Terri Schlichenmeyer

The Bookworm Sez: You’ll get around to reading ‘Soon’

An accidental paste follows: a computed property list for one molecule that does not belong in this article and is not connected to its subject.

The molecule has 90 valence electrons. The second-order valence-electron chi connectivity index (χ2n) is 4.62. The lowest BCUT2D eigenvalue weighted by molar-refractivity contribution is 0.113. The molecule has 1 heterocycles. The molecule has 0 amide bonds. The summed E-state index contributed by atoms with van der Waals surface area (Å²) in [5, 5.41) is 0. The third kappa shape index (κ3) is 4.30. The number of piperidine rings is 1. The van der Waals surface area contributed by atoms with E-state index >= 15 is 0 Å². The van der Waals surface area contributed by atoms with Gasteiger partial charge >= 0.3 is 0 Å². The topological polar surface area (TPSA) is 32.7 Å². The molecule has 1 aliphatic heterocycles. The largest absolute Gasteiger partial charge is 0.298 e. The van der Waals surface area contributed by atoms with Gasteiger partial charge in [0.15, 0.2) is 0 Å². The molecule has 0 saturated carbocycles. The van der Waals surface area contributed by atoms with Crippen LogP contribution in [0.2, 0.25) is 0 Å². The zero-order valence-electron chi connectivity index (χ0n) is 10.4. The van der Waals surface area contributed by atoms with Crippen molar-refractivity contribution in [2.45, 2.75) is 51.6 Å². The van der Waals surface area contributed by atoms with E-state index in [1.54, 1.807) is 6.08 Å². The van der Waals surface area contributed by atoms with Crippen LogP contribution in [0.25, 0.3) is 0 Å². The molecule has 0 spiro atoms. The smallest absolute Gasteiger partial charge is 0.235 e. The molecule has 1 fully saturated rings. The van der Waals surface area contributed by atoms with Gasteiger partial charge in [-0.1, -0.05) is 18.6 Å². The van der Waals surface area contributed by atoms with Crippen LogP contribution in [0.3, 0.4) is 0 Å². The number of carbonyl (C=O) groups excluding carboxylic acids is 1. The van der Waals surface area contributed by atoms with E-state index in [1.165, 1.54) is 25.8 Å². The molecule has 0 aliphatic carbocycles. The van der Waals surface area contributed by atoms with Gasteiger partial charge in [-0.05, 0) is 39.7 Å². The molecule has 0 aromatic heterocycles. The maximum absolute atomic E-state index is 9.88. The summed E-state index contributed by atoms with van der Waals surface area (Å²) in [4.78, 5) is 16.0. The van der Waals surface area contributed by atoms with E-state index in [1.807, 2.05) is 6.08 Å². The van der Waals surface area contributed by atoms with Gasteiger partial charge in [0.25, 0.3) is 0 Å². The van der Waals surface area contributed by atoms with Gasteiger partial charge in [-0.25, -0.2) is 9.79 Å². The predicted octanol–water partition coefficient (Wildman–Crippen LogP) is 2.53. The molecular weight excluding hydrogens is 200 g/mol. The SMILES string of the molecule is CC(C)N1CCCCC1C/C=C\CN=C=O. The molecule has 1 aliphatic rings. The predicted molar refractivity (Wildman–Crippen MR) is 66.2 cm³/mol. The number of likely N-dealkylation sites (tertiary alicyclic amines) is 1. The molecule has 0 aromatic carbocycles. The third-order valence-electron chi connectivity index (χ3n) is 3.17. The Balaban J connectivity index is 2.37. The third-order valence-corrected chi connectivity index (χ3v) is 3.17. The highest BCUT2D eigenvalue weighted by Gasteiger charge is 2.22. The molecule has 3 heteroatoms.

Just do it. That’s a demand that comes from everywhere. Sneakers say it, your spouse says it, the law demands it, your diet may say it. Your boss does, for sure. Just do it. Buckle down and get it done because, as in the new book “Soon” by Andrew Santella, delaying and dawdling are not so delightful. Charles Darwin was a terrible procrastinator. It’s true that he got things done: he was an accomplished author, a father, a scientist who studied barnacles almost to the point of obsession, and his thoughts on what he called “natural selection” had been arranged cohesively and written. Twenty years went by before it was published. As he was preparing to write this book on procrastination — research which he’d put off until he couldn’t wait any longer — Andrew Santella began seeing a lot of foot-dragging hidden throughout history. Procrastinators, as it turns out, are in good company: 1 out of 5 of us chronically waits until the last minute to start tasks. Such delay, says Santella, “is one of the oldest stories ever told.” It’s also “notoriously difficult to define” and equally hard to eradicate. Not only do businesses demand on-time productivity, but self-improvement books and classes are filled with anti-procrastination advice. Says Santella, none of that takes into account “the stuff that makes life such a precious mess…” And it doesn’t do anything to eliminate what is believed by some to be the root of the problem, which is that people are ruled by emotions, and especially fear. To try to control time-frittering, remember that “behavior shapes mood.” Do that which you’re putting off and it “will make you feel better.” Keep in mind that there is a good side to procrastination, and that’s optimism: tomorrow is always a good day, for a procrastinator. Take a page from Benjamin Franklin, and make a list of things you need to do. Remember that it’s “nearly universal” to fit work into the time it’s allotted. Minimize distractions, utilize productivity apps, muster all the self-restraint you have, and remember that you’re not alone. And if all else fails, pray to St. Expedite. He’s the patron saint of procrastinators. Time’s a-wastin’. You need a book to help you conquer your habit of lateness but “Soon” isn’t it. Even so, it’s a great way to kill time because author Andrew Santella says he’s exactly in your same position. As it turns out, so were a lot of famous people — most of them, quite accomplished in fields of history, literature, and psychology. That, as Santella shows, indicates that even though foot-dragging is stressful and detrimental to one’s career, it doesn’t always lead to failure or worse. The anecdotes he shares sometimes get a little too deep, but they do provide insight as to why someone might dilly-dally and, if you’re willing to dig a little, what can be done about it. That makes “Soon” a book for procrastinators and for those who aren’t, but are irritated by one. Chances are, that’s you, and you’ll enjoy reading it. Tomorrow. Terri Schlichenmeyer is the author of The Bookworm Sez, which is published in more than 200 newspapers and 50 magazines throughout the U.S. and Canada. Schlichenmeyer may be reached at [email protected]